I have attached a picture collage if you wouldn't mind taking a look. Anything that might stand out to you may be helpful in our search.
    Last edited by myco; 10-19-2015, 11:05 AM. Reason: added another photo

  • #2
    I think that may be a 1930 4dr sedan. The tag stamped with 53-W-1 indicates the model. However, there maybe parts from more than 1 vehicle there. Someone with more knowledge of pre-war cars will be sure to chime in.
    sigpic
    Jeff in ND

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    • #3
      Mr Quinn should step up soon with better answers but many passenger cars were converted to trucks in that era so it was possible a 30 four door sedan converted to a working truck. Any indications it might have been used as a sawmill? Steve
      sigpic

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      • #4
        Jeff is on the right track. Many of the parts belong to a 1930 Studebaker Erskine later called the Studebaker Six. The car was produced from Nov 1929 thru May 9, 1930 as the Erskine and from May 10 to November 1930 as the Studebaker Six. The body symbol 53 W1 identifies it further as a Regular 4 door sedan with Mohair upholstery and no side mounts. Judging by the high body number, 10065, I am sure that this was the later series. It was the lowest priced Studebaker available at the time with an original base price of $895. As a result it was a top seller with 22,371 sold in both series. Below a photo of what the car looked like when new. Note the hood louvers do not match those in one of your photos so that hood would not have been on the Studebaker. Yes, it was common to convert cars to trucks once they had become older so if that were done it may have been in the mid to late 30s. Bottom line your "new" car is a 1930 Studebaker Six model 53 4-door sedan. Congratulations, will be looking forward to seeing it restored and at a local show soon!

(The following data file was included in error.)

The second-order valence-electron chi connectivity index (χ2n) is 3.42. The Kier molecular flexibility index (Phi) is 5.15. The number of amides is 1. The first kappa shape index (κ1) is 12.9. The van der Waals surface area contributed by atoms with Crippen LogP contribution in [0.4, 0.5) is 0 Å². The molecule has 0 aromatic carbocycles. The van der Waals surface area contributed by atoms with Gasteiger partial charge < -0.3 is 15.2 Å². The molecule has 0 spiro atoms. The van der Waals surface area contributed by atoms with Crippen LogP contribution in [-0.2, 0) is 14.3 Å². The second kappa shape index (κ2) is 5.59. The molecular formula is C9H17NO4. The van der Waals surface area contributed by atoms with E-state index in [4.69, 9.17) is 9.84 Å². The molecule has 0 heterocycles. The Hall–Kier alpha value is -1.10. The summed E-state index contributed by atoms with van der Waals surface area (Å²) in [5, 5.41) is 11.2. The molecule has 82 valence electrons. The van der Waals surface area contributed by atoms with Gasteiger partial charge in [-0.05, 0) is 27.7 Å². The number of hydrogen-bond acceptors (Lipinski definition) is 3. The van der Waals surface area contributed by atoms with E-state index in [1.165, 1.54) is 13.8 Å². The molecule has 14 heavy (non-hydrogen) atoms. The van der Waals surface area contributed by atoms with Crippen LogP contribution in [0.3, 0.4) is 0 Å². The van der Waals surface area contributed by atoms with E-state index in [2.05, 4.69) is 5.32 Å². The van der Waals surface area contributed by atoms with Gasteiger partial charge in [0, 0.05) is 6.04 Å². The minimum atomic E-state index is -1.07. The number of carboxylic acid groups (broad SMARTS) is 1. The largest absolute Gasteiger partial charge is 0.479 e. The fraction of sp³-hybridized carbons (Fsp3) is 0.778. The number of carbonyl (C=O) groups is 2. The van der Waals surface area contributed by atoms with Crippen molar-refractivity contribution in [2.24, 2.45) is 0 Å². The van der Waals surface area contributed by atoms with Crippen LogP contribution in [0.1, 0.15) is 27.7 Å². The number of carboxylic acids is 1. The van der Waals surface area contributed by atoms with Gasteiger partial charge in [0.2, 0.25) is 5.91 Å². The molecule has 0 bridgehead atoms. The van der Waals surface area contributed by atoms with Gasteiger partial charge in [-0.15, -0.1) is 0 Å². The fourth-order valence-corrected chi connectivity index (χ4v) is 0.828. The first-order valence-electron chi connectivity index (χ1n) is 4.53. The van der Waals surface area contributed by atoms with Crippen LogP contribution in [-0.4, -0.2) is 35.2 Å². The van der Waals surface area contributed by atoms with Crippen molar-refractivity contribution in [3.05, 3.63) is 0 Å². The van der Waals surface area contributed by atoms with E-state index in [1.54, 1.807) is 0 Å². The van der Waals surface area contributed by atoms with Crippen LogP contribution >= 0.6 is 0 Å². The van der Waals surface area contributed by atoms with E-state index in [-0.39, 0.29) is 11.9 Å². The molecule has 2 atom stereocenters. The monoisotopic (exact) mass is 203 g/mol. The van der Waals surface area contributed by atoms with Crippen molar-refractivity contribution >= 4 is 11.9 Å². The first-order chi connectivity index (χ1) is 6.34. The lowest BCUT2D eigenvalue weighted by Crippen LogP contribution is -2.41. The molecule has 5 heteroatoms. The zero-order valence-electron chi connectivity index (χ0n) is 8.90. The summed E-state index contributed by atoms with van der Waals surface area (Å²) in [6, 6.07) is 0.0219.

six handicapped labeled.jpg
        Richard Quinn
        Editor emeritus: Antique Studebaker Review